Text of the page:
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News - 20 February 2015

Delayed school entry linked with poorer results

A delay in starting school for summer-born or premature children may be linked with poor academic performance later on, a study suggests.

Some experts believe delayed school entry benefits this group of children.

However, the study found children who missed a year of learning often did worse in tests at the age of eight.

Liz Kennett, Audit and Accounts Manager of ABDS, and a Schools and Charities specialist comments:
“The research team, led by scientists at Warwick University, analysed the records of 999 children, of whom 472 were born before their due dates, born in the German state of Bavaria in 1985 and 1986. The researchers looked at teachers' assessments of the children's achievements in their first year of school and compared these with results of standardised maths, reading, writing and attention tests when the children were eight.”

At the time the data was collected, children in Bavaria were assessed for school-readiness by a community paediatrician in the year before they were due to start school at six.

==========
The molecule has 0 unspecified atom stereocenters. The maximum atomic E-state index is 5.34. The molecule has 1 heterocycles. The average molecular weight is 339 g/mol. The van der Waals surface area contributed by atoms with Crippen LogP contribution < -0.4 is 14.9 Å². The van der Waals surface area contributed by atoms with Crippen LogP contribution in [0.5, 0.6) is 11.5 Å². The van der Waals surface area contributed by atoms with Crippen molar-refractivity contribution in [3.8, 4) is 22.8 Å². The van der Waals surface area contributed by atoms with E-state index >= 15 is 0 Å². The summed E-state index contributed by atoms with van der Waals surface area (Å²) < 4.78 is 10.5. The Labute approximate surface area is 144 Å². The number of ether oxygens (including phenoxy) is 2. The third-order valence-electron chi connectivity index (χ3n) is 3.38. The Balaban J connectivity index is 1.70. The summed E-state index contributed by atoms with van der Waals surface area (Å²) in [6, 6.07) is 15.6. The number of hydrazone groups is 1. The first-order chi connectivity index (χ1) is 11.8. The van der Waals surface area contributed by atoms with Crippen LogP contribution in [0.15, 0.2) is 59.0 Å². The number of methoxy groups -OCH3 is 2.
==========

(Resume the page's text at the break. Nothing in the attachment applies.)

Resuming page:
This meant the researchers were able to compare the school records of children who started at the expected age with those whose entry was held back a year.

The records reveal no difference between the two groups of children in teacher assessments in their first year of school.

But both groups took the standardised tests at the age of eight whether they had started school aged six or a year later, and the results showed the children who started later than their peers did worse.

Dr Julia Jaekel, of the Ruhr University Bochum department of developmental psychology, said many parents of preterm children believed delaying school entry would be more beneficial.
"However, we found missing one year of learning opportunities was associated with poorer average performance in standardised tests at eight years of age for both preterm and full-term children.

The researchers drew on data from the Bavarian Longitudinal Study, which followed children born in the state in the mid-1980s.

The research is published in the Journal of Developmental Medicine and Child Neurology.

If you need any help and advice with Free School or Academy Schools, contact Lavinia Newman or Peter Ham now to discuss how ABDS can help bring their experience to these

ABDS Chartered Certified Accountants of Southampton.
Tel: 023 8083 6900  E-mail: abds@netaccountants.net

Brilliant with numbers   
Great with people  
Clear and precise with advice
Timely and cost effective 
In touch with issues that face our clients and
mindful of their long term strategic goals

Helping Your Business is Our Business

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